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The Campus Sexual Assault Epidemic

The U.S. government recently opened an investigation into dozens of major American colleges—from big-name, Ivy League Universities to small private schools—examining how they handled, or mishandled, reports of sexual assaults on campus. The task force is an indication of how widespread sexual violence has become at universities around the country. Even Christian schools haven’t been immune to the epidemic. The conservative Bob Jones University recently came under fire for allegations of improperly responding to reports of rape from student victims.

Here’s a look at the staggering numbers showcasing problem, and what is being to done help:

###20 percent

of college females are victims of sexual assault

###52 percent

The rise in college sexual assaults reported from 2001 to 2011. However, it’s unclear whether the rise is due to an increase in assaults or an increased willingness to report them.

###30 percent

of college sexual assault victims say they contemplated suicide after the incident.

###21 hours

Every 21 hours, there is a sexual assault committed on an American college campus.

###84 percent

of women who reported “sexually coercive experiences” were either freshmen or sophomores when it occurred.

###55

See Also

American Colleges are currently under investigation by the Department of Education for how they handled reports of sexual assault.

###What’s Being Done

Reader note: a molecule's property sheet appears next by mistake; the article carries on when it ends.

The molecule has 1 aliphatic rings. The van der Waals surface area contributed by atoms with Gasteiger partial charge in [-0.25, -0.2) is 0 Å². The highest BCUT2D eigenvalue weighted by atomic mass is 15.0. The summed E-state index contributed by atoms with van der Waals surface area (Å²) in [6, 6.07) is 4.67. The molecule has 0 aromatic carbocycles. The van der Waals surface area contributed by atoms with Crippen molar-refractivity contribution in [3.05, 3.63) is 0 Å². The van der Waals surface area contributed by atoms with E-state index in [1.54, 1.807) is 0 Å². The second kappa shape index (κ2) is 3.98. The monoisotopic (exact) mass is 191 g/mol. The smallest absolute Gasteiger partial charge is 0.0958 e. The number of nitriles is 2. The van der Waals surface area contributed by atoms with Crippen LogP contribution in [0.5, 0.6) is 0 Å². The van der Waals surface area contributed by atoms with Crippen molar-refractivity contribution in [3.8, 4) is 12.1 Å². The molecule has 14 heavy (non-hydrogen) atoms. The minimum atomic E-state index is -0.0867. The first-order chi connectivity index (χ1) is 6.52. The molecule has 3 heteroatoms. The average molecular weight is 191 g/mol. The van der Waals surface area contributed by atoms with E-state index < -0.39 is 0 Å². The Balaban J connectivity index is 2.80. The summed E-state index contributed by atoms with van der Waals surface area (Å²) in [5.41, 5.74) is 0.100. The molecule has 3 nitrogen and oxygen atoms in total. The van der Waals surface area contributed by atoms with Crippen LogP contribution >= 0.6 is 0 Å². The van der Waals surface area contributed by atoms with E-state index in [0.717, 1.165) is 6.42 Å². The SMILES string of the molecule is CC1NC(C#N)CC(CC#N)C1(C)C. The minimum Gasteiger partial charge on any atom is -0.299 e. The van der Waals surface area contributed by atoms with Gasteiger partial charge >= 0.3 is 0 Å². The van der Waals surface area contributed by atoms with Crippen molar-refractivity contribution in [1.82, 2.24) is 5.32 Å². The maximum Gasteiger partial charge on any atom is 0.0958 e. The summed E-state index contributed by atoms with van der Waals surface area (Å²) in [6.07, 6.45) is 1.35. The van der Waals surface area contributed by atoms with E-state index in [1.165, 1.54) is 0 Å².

On-Campus Awareness: Schools across the country are now following the lead of major universities such as Cornell and Dartmouth in launching on-campus awareness campaigns and revamping sexual assault response policies, training and reporting.

Violence Against Women Act: In March of 2013, President Obama signed an updated version of the Violence Against Women Act into law. Set to go into effect this year, one prevision of the act mandates sexual violence training and requires universities to report a wider range of assault incidents.

Notalone.gov: The U.S. Education Department recently launched the site NotAlone.gov, empowering students and school administrators with prevention guidelines, counseling resources and information on how victims can file complaints and get help.

Activism: Along with raising awareness about the magnitude of the problem among lawmakers, sexual assault survivors are pressuring the prestigious Princeton Review journal to include information about campus assaults in their publication that rates American colleges.

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